Our Battle to Fight
Each generation has its own battle. Pioneers fight for freedom and pave new roads for the next generation. Second and subsequent generations have to fight against spiritual apathy. There is often a lack of conviction in the superficial faith of the second and subsequent generation believers. Many have second-hand faith. It grieves me to see one of my friends who is privileged to know Jesus at a young age, only to abandon Him to marry a Muslim. Sadly, this is not uncommon in our time, not only in marriage, but in compromises in various areas in life. Like Esau, many are willing to trade their birthright for a bowl of lentil soup (Gen 25:29-34, Heb 12:16-17).
If we find ourselves relating to God as if he is our parents’ friend instead of ours, something needs to change. We cannot live off our parent’s faith. We need to have our own journey with the Lord, a personal encounter and relationship. To start, we could ask our parents (or grandparents) what convicted them to follow the Lord. However, it is observed that parents hardly share their salvation story with their children (just like how they rarely share their love story). Parents should be actively sharing their faith to the next generation.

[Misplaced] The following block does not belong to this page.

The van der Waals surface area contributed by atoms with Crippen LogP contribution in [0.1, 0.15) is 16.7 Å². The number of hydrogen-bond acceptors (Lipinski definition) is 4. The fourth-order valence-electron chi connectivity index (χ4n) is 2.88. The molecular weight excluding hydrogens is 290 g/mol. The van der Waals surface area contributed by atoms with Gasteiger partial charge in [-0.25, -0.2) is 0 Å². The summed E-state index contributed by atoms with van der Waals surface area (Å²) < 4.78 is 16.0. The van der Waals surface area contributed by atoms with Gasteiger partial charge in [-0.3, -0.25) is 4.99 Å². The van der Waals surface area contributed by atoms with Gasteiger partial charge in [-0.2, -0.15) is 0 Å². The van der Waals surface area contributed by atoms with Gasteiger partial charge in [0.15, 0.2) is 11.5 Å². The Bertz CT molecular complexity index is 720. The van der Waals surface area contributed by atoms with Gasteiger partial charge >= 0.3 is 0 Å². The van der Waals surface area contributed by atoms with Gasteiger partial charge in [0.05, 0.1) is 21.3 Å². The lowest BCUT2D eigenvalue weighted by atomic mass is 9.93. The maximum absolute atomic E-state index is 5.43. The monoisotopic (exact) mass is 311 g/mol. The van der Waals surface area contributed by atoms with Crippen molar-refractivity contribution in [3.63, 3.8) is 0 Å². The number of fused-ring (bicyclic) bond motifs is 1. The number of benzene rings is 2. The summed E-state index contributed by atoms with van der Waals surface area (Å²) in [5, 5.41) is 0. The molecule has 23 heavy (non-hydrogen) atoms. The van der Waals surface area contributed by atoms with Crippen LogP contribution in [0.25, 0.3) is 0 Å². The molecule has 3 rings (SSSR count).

We should then dig deeper by seeking after Jesus for ourselves. Most of us have grown familiar with the gospel (since our Sunday School days) that we think we know it all. But in reality we have not allowed that truth to touch our hearts, we have not looked intently into the love of Christ. One practical way is to begin studying and pondering the book of Romans, which spells out the whole gospel truth. The clarity of the profound truth presented in this book is life-changing and have impacted people like Father Augustine, Martin Luther, John and Charles Wesley, and Karl Barth (to name a few) who went on to change the world.
We are also encouraged to ask questions. Most of us grow up in church not daring to question anything. However, Jesus said ‘Ask, and it will be given to you; seek, and you will find; knock, and it will be opened to you. For everyone who asks receives, and he who seeks finds, and to him who knocks it will be opened.’ (Matt 7:7-8). One place where it is safe to be vulnerable and ask questions is in a life group or fellowship group. In a smaller group setting, we are able to discuss questions honestly without being judged, and there will be others who had similar experiences and struggles and would be able to help.
Our journey of faith is personal yet communal. As a generation who have the privilege to inherit the faith, we ought to have an authentic personal relationship with Jesus, and be in communion with the wider family of faith. May we be the faithful generation that watches and stands guard for the sake of the generations to come.
By Esther Kwan,
Wesley Methodist Church, Sibu